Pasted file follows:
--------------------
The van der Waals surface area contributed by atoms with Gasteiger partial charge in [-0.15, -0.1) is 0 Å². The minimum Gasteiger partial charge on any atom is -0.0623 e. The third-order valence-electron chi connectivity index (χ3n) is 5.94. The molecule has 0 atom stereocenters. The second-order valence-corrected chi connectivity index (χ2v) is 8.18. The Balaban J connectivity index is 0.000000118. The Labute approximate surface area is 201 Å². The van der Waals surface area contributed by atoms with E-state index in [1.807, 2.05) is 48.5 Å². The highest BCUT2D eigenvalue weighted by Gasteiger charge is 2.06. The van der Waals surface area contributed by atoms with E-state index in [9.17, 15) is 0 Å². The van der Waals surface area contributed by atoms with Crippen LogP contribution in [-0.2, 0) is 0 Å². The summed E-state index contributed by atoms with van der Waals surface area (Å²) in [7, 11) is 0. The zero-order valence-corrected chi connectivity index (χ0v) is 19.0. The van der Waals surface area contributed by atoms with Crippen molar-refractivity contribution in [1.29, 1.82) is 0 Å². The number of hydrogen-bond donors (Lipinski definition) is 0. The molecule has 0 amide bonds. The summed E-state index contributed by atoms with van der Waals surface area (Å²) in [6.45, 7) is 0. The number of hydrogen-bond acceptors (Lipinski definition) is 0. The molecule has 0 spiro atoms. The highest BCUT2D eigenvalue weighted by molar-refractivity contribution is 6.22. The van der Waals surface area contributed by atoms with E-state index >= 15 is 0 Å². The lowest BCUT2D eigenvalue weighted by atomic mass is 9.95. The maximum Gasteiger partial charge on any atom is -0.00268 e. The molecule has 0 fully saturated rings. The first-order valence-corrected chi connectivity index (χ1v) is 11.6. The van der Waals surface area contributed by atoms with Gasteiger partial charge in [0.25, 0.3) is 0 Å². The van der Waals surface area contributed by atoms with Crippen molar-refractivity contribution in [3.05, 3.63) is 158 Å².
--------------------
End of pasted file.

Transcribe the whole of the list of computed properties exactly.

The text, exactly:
The van der Waals surface area contributed by atoms with Gasteiger partial charge in [-0.15, -0.1) is 0 Å². The minimum Gasteiger partial charge on any atom is -0.0623 e. The third-order valence-electron chi connectivity index (χ3n) is 5.94. The molecule has 0 atom stereocenters. The second-order valence-corrected chi connectivity index (χ2v) is 8.18. The Balaban J connectivity index is 0.000000118. The Labute approximate surface area is 201 Å². The van der Waals surface area contributed by atoms with E-state index in [1.807, 2.05) is 48.5 Å². The highest BCUT2D eigenvalue weighted by Gasteiger charge is 2.06. The van der Waals surface area contributed by atoms with E-state index in [9.17, 15) is 0 Å². The van der Waals surface area contributed by atoms with Crippen LogP contribution in [-0.2, 0) is 0 Å². The summed E-state index contributed by atoms with van der Waals surface area (Å²) in [7, 11) is 0. The zero-order valence-corrected chi connectivity index (χ0v) is 19.0. The van der Waals surface area contributed by atoms with Crippen molar-refractivity contribution in [1.29, 1.82) is 0 Å². The number of hydrogen-bond donors (Lipinski definition) is 0. The molecule has 0 amide bonds. The summed E-state index contributed by atoms with van der Waals surface area (Å²) in [6.45, 7) is 0. The number of hydrogen-bond acceptors (Lipinski definition) is 0. The molecule has 0 spiro atoms. The highest BCUT2D eigenvalue weighted by molar-refractivity contribution is 6.22. The van der Waals surface area contributed by atoms with E-state index >= 15 is 0 Å². The lowest BCUT2D eigenvalue weighted by atomic mass is 9.95. The maximum Gasteiger partial charge on any atom is -0.00268 e. The molecule has 0 fully saturated rings. The first-order valence-corrected chi connectivity index (χ1v) is 11.6. The van der Waals surface area contributed by atoms with Gasteiger partial charge in [0.25, 0.3) is 0 Å². The van der Waals surface area contributed by atoms with Crippen molar-refractivity contribution in [3.05, 3.63) is 158 Å².